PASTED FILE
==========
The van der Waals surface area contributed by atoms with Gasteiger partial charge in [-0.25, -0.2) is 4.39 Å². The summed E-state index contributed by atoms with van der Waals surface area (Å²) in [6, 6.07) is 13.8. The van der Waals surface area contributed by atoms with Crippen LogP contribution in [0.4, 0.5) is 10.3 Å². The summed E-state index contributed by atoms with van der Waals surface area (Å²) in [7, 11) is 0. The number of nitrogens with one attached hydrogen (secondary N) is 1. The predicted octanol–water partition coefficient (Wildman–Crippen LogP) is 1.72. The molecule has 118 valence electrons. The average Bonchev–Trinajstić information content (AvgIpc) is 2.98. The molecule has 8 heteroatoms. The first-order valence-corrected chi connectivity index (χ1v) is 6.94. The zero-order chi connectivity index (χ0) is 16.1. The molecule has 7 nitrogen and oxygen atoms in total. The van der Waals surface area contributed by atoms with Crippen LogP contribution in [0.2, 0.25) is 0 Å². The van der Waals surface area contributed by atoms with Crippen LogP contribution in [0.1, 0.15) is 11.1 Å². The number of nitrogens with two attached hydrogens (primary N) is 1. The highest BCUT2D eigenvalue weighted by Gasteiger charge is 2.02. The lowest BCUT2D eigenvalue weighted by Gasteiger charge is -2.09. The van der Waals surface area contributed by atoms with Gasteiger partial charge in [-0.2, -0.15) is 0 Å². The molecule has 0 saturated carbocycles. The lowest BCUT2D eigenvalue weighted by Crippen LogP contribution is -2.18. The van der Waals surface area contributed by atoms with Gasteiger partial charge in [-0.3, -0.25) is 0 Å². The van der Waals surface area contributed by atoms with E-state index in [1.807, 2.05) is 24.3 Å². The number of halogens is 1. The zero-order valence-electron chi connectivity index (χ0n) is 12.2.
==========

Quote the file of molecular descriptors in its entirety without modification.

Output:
The van der Waals surface area contributed by atoms with Gasteiger partial charge in [-0.25, -0.2) is 4.39 Å². The summed E-state index contributed by atoms with van der Waals surface area (Å²) in [6, 6.07) is 13.8. The van der Waals surface area contributed by atoms with Crippen LogP contribution in [0.4, 0.5) is 10.3 Å². The summed E-state index contributed by atoms with van der Waals surface area (Å²) in [7, 11) is 0. The number of nitrogens with one attached hydrogen (secondary N) is 1. The predicted octanol–water partition coefficient (Wildman–Crippen LogP) is 1.72. The molecule has 118 valence electrons. The average Bonchev–Trinajstić information content (AvgIpc) is 2.98. The molecule has 8 heteroatoms. The first-order valence-corrected chi connectivity index (χ1v) is 6.94. The zero-order chi connectivity index (χ0) is 16.1. The molecule has 7 nitrogen and oxygen atoms in total. The van der Waals surface area contributed by atoms with Crippen LogP contribution in [0.2, 0.25) is 0 Å². The van der Waals surface area contributed by atoms with Crippen LogP contribution in [0.1, 0.15) is 11.1 Å². The number of nitrogens with two attached hydrogens (primary N) is 1. The highest BCUT2D eigenvalue weighted by Gasteiger charge is 2.02. The lowest BCUT2D eigenvalue weighted by Gasteiger charge is -2.09. The van der Waals surface area contributed by atoms with Gasteiger partial charge in [-0.2, -0.15) is 0 Å². The molecule has 0 saturated carbocycles. The lowest BCUT2D eigenvalue weighted by Crippen LogP contribution is -2.18. The van der Waals surface area contributed by atoms with Gasteiger partial charge in [-0.3, -0.25) is 0 Å². The van der Waals surface area contributed by atoms with E-state index in [1.807, 2.05) is 24.3 Å². The number of halogens is 1. The zero-order valence-electron chi connectivity index (χ0n) is 12.2.